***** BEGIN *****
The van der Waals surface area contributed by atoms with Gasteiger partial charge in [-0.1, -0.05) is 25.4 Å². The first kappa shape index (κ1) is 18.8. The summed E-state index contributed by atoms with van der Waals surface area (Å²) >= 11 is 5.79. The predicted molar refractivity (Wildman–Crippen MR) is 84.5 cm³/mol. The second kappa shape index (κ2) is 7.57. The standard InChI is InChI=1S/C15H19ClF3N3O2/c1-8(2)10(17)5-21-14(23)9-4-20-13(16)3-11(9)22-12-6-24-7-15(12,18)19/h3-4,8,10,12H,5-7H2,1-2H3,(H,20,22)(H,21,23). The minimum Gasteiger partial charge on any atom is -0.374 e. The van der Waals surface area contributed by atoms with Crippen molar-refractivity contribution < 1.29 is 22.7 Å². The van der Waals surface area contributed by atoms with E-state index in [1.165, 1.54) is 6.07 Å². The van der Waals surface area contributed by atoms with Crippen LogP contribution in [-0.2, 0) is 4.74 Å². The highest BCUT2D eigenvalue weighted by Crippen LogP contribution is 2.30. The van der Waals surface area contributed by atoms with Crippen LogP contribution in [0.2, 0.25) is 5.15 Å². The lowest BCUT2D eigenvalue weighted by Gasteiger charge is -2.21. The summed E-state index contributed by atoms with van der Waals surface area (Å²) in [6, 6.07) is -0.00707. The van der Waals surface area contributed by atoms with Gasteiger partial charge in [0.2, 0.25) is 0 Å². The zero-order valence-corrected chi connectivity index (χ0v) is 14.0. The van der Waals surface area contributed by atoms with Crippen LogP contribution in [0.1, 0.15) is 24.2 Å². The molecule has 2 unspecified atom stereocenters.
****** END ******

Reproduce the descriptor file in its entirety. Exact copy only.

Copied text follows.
The van der Waals surface area contributed by atoms with Gasteiger partial charge in [-0.1, -0.05) is 25.4 Å². The first kappa shape index (κ1) is 18.8. The summed E-state index contributed by atoms with van der Waals surface area (Å²) >= 11 is 5.79. The predicted molar refractivity (Wildman–Crippen MR) is 84.5 cm³/mol. The second kappa shape index (κ2) is 7.57. The standard InChI is InChI=1S/C15H19ClF3N3O2/c1-8(2)10(17)5-21-14(23)9-4-20-13(16)3-11(9)22-12-6-24-7-15(12,18)19/h3-4,8,10,12H,5-7H2,1-2H3,(H,20,22)(H,21,23). The minimum Gasteiger partial charge on any atom is -0.374 e. The van der Waals surface area contributed by atoms with Crippen molar-refractivity contribution < 1.29 is 22.7 Å². The van der Waals surface area contributed by atoms with E-state index in [1.165, 1.54) is 6.07 Å². The van der Waals surface area contributed by atoms with Crippen LogP contribution in [-0.2, 0) is 4.74 Å². The highest BCUT2D eigenvalue weighted by Crippen LogP contribution is 2.30. The van der Waals surface area contributed by atoms with Crippen LogP contribution in [0.2, 0.25) is 5.15 Å². The lowest BCUT2D eigenvalue weighted by Gasteiger charge is -2.21. The summed E-state index contributed by atoms with van der Waals surface area (Å²) in [6, 6.07) is -0.00707. The van der Waals surface area contributed by atoms with Gasteiger partial charge in [0.2, 0.25) is 0 Å². The zero-order valence-corrected chi connectivity index (χ0v) is 14.0. The van der Waals surface area contributed by atoms with Crippen LogP contribution in [0.1, 0.15) is 24.2 Å². The molecule has 2 unspecified atom stereocenters.